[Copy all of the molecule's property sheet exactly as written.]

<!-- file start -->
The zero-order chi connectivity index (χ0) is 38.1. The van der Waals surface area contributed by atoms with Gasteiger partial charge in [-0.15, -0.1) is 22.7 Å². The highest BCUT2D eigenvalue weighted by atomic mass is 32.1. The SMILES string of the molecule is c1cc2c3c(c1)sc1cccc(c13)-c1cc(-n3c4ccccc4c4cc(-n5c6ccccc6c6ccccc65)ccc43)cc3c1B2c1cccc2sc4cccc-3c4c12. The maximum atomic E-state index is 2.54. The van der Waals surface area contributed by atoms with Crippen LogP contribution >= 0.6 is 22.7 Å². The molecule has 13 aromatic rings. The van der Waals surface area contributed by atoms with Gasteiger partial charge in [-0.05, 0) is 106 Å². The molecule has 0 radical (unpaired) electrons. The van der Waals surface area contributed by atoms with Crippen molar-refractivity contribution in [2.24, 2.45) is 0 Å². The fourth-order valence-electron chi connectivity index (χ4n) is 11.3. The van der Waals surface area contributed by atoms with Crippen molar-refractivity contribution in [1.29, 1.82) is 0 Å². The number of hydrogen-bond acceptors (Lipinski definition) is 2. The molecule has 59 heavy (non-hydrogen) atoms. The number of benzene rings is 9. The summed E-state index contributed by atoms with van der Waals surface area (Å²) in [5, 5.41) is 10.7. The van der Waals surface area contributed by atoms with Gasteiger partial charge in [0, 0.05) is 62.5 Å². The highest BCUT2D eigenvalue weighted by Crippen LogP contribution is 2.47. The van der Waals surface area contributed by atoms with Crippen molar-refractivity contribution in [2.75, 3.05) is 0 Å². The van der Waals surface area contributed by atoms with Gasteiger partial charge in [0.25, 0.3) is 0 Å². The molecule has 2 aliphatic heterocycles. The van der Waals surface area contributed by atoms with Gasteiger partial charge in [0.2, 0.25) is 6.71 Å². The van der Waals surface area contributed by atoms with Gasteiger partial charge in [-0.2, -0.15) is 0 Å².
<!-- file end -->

The zero-order chi connectivity index (χ0) is 38.1. The van der Waals surface area contributed by atoms with Gasteiger partial charge in [-0.15, -0.1) is 22.7 Å². The highest BCUT2D eigenvalue weighted by atomic mass is 32.1. The SMILES string of the molecule is c1cc2c3c(c1)sc1cccc(c13)-c1cc(-n3c4ccccc4c4cc(-n5c6ccccc6c6ccccc65)ccc43)cc3c1B2c1cccc2sc4cccc-3c4c12. The maximum atomic E-state index is 2.54. The van der Waals surface area contributed by atoms with Crippen LogP contribution >= 0.6 is 22.7 Å². The molecule has 13 aromatic rings. The van der Waals surface area contributed by atoms with Gasteiger partial charge in [-0.05, 0) is 106 Å². The molecule has 0 radical (unpaired) electrons. The van der Waals surface area contributed by atoms with Crippen molar-refractivity contribution in [2.24, 2.45) is 0 Å². The fourth-order valence-electron chi connectivity index (χ4n) is 11.3. The van der Waals surface area contributed by atoms with Crippen molar-refractivity contribution in [1.29, 1.82) is 0 Å². The number of hydrogen-bond acceptors (Lipinski definition) is 2. The molecule has 59 heavy (non-hydrogen) atoms. The number of benzene rings is 9. The summed E-state index contributed by atoms with van der Waals surface area (Å²) in [5, 5.41) is 10.7. The van der Waals surface area contributed by atoms with Gasteiger partial charge in [0, 0.05) is 62.5 Å². The highest BCUT2D eigenvalue weighted by Crippen LogP contribution is 2.47. The van der Waals surface area contributed by atoms with Crippen molar-refractivity contribution in [2.75, 3.05) is 0 Å². The van der Waals surface area contributed by atoms with Gasteiger partial charge in [0.25, 0.3) is 0 Å². The molecule has 2 aliphatic heterocycles. The van der Waals surface area contributed by atoms with Gasteiger partial charge in [0.2, 0.25) is 6.71 Å². The van der Waals surface area contributed by atoms with Gasteiger partial charge in [-0.2, -0.15) is 0 Å².